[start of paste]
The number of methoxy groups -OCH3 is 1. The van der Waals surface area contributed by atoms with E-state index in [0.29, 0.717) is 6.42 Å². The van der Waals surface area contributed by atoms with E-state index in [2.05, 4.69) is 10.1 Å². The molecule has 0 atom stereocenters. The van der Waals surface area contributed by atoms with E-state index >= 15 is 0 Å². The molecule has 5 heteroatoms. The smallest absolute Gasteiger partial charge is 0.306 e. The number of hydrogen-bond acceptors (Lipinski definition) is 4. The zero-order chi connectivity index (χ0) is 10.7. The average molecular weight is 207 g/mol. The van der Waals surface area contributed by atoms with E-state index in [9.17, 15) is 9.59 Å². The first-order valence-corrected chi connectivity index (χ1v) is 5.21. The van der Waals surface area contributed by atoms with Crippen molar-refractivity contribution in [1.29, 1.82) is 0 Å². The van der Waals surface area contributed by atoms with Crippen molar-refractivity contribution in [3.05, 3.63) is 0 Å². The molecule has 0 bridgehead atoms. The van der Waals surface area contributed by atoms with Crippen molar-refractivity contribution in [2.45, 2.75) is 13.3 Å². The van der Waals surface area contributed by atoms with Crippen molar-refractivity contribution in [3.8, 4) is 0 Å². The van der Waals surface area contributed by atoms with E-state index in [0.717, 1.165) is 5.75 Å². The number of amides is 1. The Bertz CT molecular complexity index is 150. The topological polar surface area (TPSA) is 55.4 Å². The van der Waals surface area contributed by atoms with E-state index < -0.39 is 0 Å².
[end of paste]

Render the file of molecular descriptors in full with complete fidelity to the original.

The number of methoxy groups -OCH3 is 1. The van der Waals surface area contributed by atoms with E-state index in [0.29, 0.717) is 6.42 Å². The van der Waals surface area contributed by atoms with E-state index in [2.05, 4.69) is 10.1 Å². The molecule has 0 atom stereocenters. The van der Waals surface area contributed by atoms with E-state index >= 15 is 0 Å². The molecule has 5 heteroatoms. The smallest absolute Gasteiger partial charge is 0.306 e. The number of hydrogen-bond acceptors (Lipinski definition) is 4. The zero-order chi connectivity index (χ0) is 10.7. The average molecular weight is 207 g/mol. The van der Waals surface area contributed by atoms with E-state index in [9.17, 15) is 9.59 Å². The first-order valence-corrected chi connectivity index (χ1v) is 5.21. The van der Waals surface area contributed by atoms with Crippen molar-refractivity contribution in [1.29, 1.82) is 0 Å². The van der Waals surface area contributed by atoms with Crippen molar-refractivity contribution in [3.05, 3.63) is 0 Å². The molecule has 0 bridgehead atoms. The van der Waals surface area contributed by atoms with Crippen molar-refractivity contribution in [2.45, 2.75) is 13.3 Å². The van der Waals surface area contributed by atoms with Crippen molar-refractivity contribution in [3.8, 4) is 0 Å². The van der Waals surface area contributed by atoms with E-state index in [0.717, 1.165) is 5.75 Å². The number of amides is 1. The Bertz CT molecular complexity index is 150. The topological polar surface area (TPSA) is 55.4 Å². The van der Waals surface area contributed by atoms with E-state index < -0.39 is 0 Å².